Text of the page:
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Being Bob Cratchit05:03
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bob-cratchitThis time last year we were all reeling from the shock of the economy tanking. Now, a year later, there's a sense that many of us are getting in touch with the spirit of Bob Cratchit, Charles Dickens' struggling but admirable everyman in "A Christmas Carol."

But is striving to be like Bob Cratchit really such a good idea?

Bob Cratchit is the eternal optimist; the enduring everyman; the frugal family guy who's just happy to have a job, some love, and some figgy pudding for the holidays.

"He's got such a huge heart," said Actor Edward Barker, who is playing the role of Cratchit in "A Christmas Carol" at the New Repertory Theater in Watertown. "I think that's what sustains him through it all."

Barker also said he's seeing a lot more Bob Cratchits out in the real world this year, himself included.

"I think we are Bob Cratchits, you know, unless we've got a lot of money," he said. "I mean, even then we never know when that's going to go."

So being Bob Cratchit-like helps. The frugality movement has long-embraced Cratchit's anti-materialism.

"We are people who believe that enjoying life and spending less is a great way to live," explained Louise Reilly Sacco, co-creator of The Frugal Yankee, a Web site, radio show and podcast about thrifty living. And believe me, she's serious.

"I cut drier sheets in thirds," she told me.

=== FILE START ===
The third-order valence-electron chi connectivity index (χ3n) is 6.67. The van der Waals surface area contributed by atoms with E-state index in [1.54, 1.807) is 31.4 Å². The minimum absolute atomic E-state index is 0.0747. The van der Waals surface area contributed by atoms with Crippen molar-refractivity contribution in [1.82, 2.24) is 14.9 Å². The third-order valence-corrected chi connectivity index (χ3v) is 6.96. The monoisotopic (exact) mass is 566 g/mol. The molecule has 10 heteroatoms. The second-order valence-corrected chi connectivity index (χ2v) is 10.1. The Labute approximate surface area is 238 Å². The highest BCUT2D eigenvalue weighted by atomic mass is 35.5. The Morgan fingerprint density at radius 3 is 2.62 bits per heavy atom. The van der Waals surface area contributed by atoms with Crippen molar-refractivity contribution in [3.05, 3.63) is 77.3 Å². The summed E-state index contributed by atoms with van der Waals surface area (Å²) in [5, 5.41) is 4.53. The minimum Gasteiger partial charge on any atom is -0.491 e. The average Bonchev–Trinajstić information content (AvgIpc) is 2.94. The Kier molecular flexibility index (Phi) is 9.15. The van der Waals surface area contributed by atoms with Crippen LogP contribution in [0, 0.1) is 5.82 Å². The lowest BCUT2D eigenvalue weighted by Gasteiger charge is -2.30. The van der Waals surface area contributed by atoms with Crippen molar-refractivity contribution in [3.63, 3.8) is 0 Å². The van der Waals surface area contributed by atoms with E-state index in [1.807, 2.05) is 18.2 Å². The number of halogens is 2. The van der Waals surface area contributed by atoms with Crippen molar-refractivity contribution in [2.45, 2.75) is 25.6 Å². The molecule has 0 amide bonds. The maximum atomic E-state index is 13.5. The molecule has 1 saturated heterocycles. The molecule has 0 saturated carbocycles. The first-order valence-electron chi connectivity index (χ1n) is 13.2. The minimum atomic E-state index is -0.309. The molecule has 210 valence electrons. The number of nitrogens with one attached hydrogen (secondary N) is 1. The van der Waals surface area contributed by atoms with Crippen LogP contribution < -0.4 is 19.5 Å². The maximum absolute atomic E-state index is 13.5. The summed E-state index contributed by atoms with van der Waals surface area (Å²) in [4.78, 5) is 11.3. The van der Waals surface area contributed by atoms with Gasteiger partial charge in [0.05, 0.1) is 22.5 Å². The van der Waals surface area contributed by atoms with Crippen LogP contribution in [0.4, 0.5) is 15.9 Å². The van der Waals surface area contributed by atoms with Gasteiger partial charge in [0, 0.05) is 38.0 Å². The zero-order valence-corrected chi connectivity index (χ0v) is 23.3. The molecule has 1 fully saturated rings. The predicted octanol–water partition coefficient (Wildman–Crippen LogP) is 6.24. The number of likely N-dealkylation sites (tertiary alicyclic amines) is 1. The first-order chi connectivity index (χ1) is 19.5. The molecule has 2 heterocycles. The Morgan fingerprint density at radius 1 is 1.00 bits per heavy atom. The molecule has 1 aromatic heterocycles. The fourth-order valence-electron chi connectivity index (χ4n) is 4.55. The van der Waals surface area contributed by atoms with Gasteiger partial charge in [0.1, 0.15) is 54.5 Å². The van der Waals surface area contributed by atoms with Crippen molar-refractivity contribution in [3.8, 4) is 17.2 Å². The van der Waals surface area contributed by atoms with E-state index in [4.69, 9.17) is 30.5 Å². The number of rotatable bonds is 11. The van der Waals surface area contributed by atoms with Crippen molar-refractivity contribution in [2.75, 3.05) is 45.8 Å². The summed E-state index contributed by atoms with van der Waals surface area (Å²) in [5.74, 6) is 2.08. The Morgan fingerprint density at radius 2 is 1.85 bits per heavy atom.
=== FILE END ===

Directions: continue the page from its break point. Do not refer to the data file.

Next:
Reilly Sacco met me at Target to talk about the rise of frugality --  and Bob Cratchit. She said Cratchit and his family have been in a recession their whole lives.

"The Bob Cratchits of the world are the ones who are having a wonderful holiday and barely noticed that there's a recession on because they never spent a ton of money," she said. "They always focused on what was important to them, and focused on their families."

But Dr. Steven Cooper, a psychoanalyst, said that's an idealized view of Bob Cratchit, especially when put up against his character foil in "A Christmas Carol," the real star of the show: Scrooge.

"Cratchit is so earnest, so loving, that in some ways he feels kind of unreachable, even for the most generous of us," Cooper said, "whereas Scrooge is, no matter how small a part of us it is, we all have access to our own grouchiness and our own selfishness."

Cratchit is an archetype, according to Cooper, and should be analyzed like one.

"Being a psychoanalyst a lot of weird things pop into my mind," Cooper admitted. "Like he's sort of like a transcendent figure in his ability to forgive people. But other things too, like what's up with taking all this stuff from Scrooge and whether his loyalty or devotion almost gets in the way of having any degree of self-interest, and there's a part of me that kind of wants to grab him by the shirt collar and say: C'mon buddy, why don’t you ask this guy for a raise?"

In the story, Cratchit does ask Scrooge for the day off on Christmas, although he does take a brow-beating for it.

But even Scrooge himself — or at least Paul Farwell, the actor who plays Scrooge in the New Repertory Theatre's production of the play — sympathizes with the real Cratchits of our time.

"It's really hard to be Bob Cratchit. Really hard," Farwell said. "And it's hard to be many people in our society today who have to get up and go to a job that they don't really like to provide for families because the alternative is just too horrible to think about."

But let's not forget, at the end of "A Christmas Carol" everything turns up rosy for Cratchit and Scrooge after Scrooge is given a glimpse of Cratchit's all-too-real poverty. Scrooge then strives to be more loving and selfless, like his humble employee.

As for the rest of us, we'll just have to see how our Cratchit-like sensibilities pay off, not just at Christmastime, but all year long.

This program aired on December 23, 2009.

Andrea Shea Twitter Senior Arts Reporter
Andrea Shea is WBUR's arts reporter.

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